Our usual Sunday lie-in has been rudely interrupted. Something was going on downstairs. I thought it might have been Mr Loggins. We have seen a lot of him this weekend. Maybe he couldn't sleep. I looked out from the window but there was no-one at the door. There was just this tap-tap-tapping and Mr Grigg suddenly leapt out of bed like Sher Khan the Tiger with a flaming branch attached to his tail. Naked, he tiptoed down the stairs and thrust open the door to the front room. Two beady eyes gazed at him. Mr Grigg glared back. It was a crow sitting on the radiator. They squared up to each other as if in a staring contest. It was a bit like Sumo TV. They did a little dance around the room, not taking their eyes off each other. Mr Grigg went for the window, undid the latch and threw it open. The crow looked one way and then the other. Should it fly out the window, risking the wrath of Grigg or back up the chimney? It didn't take long. It made a break for the window, looked over its shoulder as it shot past Mr Grigg and, I think, muttered 'Nevermore' under its breath.
It reminded me of the Edgar Allan Poe poem, The Raven:
Then this ebony bird beguiling my sad fancy into smiling,
By the grave and stern decorum of the countenance it wore, `
Though thy crest be shorn and shaven, thou,' I said, `art sure no craven.
Ghastly grim and ancient raven wandering from the nightly shore - Tell me what thy lordly name is on the Night's Plutonian shore!'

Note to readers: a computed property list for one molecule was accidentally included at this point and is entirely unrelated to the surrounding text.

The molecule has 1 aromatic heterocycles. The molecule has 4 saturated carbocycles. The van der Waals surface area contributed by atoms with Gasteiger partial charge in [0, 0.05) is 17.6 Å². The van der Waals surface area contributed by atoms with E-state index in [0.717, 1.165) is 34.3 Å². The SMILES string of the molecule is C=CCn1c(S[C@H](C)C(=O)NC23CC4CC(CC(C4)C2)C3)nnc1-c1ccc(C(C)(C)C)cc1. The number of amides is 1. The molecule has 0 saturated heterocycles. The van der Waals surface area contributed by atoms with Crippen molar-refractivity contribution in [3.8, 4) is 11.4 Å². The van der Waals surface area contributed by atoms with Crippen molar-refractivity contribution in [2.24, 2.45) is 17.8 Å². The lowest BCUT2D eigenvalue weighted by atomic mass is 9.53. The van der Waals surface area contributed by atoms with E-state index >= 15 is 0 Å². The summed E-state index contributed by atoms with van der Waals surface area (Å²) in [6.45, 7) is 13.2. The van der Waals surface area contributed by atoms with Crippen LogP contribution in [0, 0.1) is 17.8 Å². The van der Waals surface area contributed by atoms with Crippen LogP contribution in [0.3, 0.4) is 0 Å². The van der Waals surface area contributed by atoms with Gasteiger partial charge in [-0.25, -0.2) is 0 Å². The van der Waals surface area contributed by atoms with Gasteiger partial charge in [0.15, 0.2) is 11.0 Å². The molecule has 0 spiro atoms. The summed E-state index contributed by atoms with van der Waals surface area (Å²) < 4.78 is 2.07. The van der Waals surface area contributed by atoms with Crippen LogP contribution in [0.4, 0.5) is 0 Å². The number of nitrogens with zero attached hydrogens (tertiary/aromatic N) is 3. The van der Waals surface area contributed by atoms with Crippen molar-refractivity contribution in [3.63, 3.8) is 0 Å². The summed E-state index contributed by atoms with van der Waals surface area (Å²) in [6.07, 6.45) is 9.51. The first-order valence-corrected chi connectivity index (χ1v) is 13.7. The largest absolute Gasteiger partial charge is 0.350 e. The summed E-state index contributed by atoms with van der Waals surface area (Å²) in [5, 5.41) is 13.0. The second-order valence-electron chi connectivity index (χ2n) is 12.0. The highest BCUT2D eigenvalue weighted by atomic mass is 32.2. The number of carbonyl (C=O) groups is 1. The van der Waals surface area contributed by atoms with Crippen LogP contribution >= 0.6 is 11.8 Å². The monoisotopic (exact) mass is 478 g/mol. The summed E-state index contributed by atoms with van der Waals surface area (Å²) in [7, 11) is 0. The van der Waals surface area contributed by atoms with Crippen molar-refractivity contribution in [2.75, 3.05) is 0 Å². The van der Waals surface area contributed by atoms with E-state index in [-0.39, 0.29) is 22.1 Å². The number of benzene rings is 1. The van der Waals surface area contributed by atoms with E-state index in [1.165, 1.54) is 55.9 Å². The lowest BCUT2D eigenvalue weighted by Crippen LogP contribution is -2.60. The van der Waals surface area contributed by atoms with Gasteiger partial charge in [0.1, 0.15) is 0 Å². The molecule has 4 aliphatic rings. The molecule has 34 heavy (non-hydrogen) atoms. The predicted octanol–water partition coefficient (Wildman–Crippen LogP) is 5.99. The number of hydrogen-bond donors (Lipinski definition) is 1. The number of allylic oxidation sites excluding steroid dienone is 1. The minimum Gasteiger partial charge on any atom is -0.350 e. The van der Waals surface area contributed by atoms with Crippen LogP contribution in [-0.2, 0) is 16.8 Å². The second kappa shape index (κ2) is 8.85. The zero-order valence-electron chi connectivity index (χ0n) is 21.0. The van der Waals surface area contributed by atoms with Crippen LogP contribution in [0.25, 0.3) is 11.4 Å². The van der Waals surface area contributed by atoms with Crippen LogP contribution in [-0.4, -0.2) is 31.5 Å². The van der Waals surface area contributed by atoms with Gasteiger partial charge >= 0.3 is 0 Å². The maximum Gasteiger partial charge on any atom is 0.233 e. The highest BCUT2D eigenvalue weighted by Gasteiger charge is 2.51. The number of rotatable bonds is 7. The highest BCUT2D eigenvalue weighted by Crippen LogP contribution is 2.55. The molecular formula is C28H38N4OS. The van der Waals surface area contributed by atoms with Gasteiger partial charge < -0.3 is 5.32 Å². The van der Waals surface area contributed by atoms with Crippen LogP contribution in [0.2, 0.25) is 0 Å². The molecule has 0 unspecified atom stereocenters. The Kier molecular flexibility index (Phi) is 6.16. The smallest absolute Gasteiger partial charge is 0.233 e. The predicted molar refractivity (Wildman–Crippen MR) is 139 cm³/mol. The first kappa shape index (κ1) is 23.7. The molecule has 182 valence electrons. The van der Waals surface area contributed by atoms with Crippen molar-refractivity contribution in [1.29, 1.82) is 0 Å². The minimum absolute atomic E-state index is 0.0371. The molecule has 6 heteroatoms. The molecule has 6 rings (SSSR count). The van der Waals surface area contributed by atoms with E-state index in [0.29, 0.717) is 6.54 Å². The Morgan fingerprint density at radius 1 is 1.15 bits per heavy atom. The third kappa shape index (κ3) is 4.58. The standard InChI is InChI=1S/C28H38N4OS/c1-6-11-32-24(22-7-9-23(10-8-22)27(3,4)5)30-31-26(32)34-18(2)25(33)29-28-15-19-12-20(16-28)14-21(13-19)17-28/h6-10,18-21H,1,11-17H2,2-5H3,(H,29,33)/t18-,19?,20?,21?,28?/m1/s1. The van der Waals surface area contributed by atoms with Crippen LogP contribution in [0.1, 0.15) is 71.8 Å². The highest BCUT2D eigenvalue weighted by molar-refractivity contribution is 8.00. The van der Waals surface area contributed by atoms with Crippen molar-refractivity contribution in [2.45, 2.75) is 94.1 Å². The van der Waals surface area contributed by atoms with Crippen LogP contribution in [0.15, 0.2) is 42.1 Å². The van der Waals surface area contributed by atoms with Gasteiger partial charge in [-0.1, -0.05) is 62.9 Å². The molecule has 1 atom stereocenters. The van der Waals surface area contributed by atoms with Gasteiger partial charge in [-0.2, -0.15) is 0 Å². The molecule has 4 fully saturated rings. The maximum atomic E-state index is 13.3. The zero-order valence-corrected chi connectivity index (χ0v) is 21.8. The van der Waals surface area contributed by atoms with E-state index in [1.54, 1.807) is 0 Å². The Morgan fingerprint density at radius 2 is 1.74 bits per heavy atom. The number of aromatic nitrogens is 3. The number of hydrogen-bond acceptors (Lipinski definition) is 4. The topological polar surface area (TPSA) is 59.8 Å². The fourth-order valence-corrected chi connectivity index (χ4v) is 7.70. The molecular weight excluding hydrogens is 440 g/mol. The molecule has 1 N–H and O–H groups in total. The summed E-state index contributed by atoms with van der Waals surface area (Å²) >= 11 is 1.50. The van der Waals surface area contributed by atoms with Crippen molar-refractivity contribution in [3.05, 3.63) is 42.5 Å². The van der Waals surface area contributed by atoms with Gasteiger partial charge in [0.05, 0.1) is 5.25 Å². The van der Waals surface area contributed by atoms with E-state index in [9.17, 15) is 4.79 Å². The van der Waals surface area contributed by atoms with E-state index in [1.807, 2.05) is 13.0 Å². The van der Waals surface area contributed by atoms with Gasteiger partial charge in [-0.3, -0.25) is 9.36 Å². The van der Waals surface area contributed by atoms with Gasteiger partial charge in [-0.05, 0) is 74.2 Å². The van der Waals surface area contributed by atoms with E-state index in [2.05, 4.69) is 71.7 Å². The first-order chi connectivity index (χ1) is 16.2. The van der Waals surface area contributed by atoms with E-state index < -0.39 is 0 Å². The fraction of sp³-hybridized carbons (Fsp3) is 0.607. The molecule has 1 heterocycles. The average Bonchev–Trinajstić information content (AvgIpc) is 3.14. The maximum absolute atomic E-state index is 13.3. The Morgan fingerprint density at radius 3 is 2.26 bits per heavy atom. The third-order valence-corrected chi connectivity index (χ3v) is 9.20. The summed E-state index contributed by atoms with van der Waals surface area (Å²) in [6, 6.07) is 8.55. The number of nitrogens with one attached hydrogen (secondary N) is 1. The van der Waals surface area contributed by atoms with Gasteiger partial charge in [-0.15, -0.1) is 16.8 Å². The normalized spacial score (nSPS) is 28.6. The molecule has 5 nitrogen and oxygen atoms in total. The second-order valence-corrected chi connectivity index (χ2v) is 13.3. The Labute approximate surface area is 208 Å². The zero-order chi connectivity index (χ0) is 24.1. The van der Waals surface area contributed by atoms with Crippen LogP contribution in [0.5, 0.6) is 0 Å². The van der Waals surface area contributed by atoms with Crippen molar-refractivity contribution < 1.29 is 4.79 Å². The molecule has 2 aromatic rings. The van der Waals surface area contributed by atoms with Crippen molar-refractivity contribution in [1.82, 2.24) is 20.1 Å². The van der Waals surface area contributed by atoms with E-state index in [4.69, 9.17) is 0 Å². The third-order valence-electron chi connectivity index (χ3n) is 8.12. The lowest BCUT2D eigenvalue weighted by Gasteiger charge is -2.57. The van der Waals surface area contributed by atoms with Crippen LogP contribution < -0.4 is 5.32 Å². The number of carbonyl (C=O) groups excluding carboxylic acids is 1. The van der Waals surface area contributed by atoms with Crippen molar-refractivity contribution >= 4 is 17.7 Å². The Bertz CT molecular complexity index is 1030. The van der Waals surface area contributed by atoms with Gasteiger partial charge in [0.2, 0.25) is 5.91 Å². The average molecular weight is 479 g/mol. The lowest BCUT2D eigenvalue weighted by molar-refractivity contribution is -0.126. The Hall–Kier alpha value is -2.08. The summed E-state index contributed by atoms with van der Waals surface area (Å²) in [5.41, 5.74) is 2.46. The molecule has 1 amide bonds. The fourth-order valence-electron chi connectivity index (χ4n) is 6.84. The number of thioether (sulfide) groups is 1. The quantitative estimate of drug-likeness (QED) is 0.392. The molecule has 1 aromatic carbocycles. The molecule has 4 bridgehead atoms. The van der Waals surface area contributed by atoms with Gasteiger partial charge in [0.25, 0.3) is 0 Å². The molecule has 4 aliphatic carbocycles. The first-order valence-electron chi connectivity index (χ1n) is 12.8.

Quoth the raven, `Nevermore.'
The excitement was too much. Mr Grigg swiftly ate his porridge, showered and then joined seven other men to help Packman lift a load of beams salvaged from a factory. As I walked the dogs, I could hear Russell's crow across the valley cockadoodle dooing, Packman bellowing instructions, Mr Loggins trying to lead a communal 'Yo-heave-ho' and Mr Grigg's crow-like cackle crackling around the field.
I am now just about to get the local Sunday paper to do a spot of Where's Wallying, our usual Sunday morning pastime. Every week during the football season the front page picture is of spectators at a local football match. We have great fun trying to find Mr F-Word, who lives at The Other End of the Village. Everyone else, including Mr F-Word's daughter, is dressed in the team colours and shouting excitedly, hands waving wildly in the air. Mr F-Word is easy to spot. He's the one in a Barbour jacket and flat cap. He is usually looking the other way from everyone else and has a very blank expression on his face.
Picture by Mrs Darling Loggins.
The snow is still on the ground and in places turning to ice. It has already led to the cancellation of the quiz on Friday night so who knows what this week will bring? The Sheepwash family, like a gaggle of Von Trapps, have been up on the hillside snowboarding. Pelly and Mr Sheepwash were spotted zooming down the slopes - they call it 'greys on trays'.
Our dinner party went well last night, we are all still speaking to each other. Mrs Loggins is the only woman I know who actually likes being called 'darling' by her husband so that's become her new name from now on. Randy has acquired the surname Munchkin, thanks to Mrs Bobby Packman who has also revealed her friend likes to pole dance in the front room on Tuesday mornings. Mr Grigg, apparently, says he will probably work from home this Tuesday. Nevermore!
That's about it
Love Maddie x
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